namichie at gmail.com
Sat Jun 10 00:22:32 EDT 2017
It is possible that the ageing of a crystal is associated with the redistribution of the surface water
monolayer, under the influence of the minute temperature gradient of an oscillating crystal.
Some energy is dissipated in the quartz, so some gradient may exist.
When a crystal is resting, the water may redistribute in the sealed package, but when run again, the water
redistributes due to the temperature differences.
Adsorbed water is in equilibrium with its environment, and, given time, will migrate along temperature gradients.
It could be just one more mechanism in frequency drift.
I would try using a reactive metal getter in the package to pick up any mobile water molecules.
> On 10 Jun 2017, at 9:52 AM, Bob kb8tq <kb8tq at n1k.org> wrote:
> You can’t quite process a crystal at 300C, but you can get close.
>> On Jun 9, 2017, at 7:38 PM, Neville Michie <namichie at gmail.com> wrote:
>> My memory of high vacuum work is that you need to pump for 4 hours
>> at 300C to remove the water monolayer from glass.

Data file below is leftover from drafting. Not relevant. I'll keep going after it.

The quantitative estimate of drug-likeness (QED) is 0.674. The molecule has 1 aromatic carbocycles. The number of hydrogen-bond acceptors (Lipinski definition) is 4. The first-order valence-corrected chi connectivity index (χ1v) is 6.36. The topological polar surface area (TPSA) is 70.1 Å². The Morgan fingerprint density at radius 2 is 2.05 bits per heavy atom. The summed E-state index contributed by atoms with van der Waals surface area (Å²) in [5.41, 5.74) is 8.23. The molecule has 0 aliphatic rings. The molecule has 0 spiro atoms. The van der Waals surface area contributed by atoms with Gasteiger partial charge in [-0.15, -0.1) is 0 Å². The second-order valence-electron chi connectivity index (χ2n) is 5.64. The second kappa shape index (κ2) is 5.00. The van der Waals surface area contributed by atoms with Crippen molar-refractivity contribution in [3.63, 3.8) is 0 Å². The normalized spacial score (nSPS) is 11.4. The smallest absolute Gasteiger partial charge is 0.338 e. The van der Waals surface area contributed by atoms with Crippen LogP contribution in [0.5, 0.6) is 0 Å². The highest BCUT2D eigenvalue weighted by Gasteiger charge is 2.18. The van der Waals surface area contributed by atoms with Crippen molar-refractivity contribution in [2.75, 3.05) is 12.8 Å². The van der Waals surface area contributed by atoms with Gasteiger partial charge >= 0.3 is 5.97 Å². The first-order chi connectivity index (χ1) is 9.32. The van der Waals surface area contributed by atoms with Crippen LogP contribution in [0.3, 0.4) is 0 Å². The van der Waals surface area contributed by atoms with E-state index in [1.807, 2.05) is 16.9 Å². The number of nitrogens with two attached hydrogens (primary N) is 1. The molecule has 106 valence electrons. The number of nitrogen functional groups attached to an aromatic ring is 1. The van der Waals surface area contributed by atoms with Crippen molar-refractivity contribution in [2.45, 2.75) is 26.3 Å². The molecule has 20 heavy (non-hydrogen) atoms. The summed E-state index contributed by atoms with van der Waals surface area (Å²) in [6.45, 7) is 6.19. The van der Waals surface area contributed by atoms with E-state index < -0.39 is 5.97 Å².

>> On top of the that water monolayer is another water monolayer that comes off more easily,
>> and on top of that another………..
>> Neville Michie
>>> On 9 Jun 2017, at 10:57 AM, Richard (Rick) Karlquist <richard at karlquist.com> wrote:
>>> On 6/8/2017 5:08 PM, Bob kb8tq wrote:
>>>> In this case hydrogen + oxygen (like from oxidized metal) goes to H20. You very much do
>>>> not want water running around inside your crystal holder… Helium is inert.
>>> Exactly right Bob. The 10811 guys used to go nuts
>>> about keeping water out of their vacuum system.
>>> There were certain temperatures known as "water
>>> points" at which some water was released.
>>> The retained water was in spite of the temperature
>>> already being above 100 degrees C (boiling).
>>> It has something to do with monolayers of
>>> water molecules not boiling away.
>>> Rick N6RK
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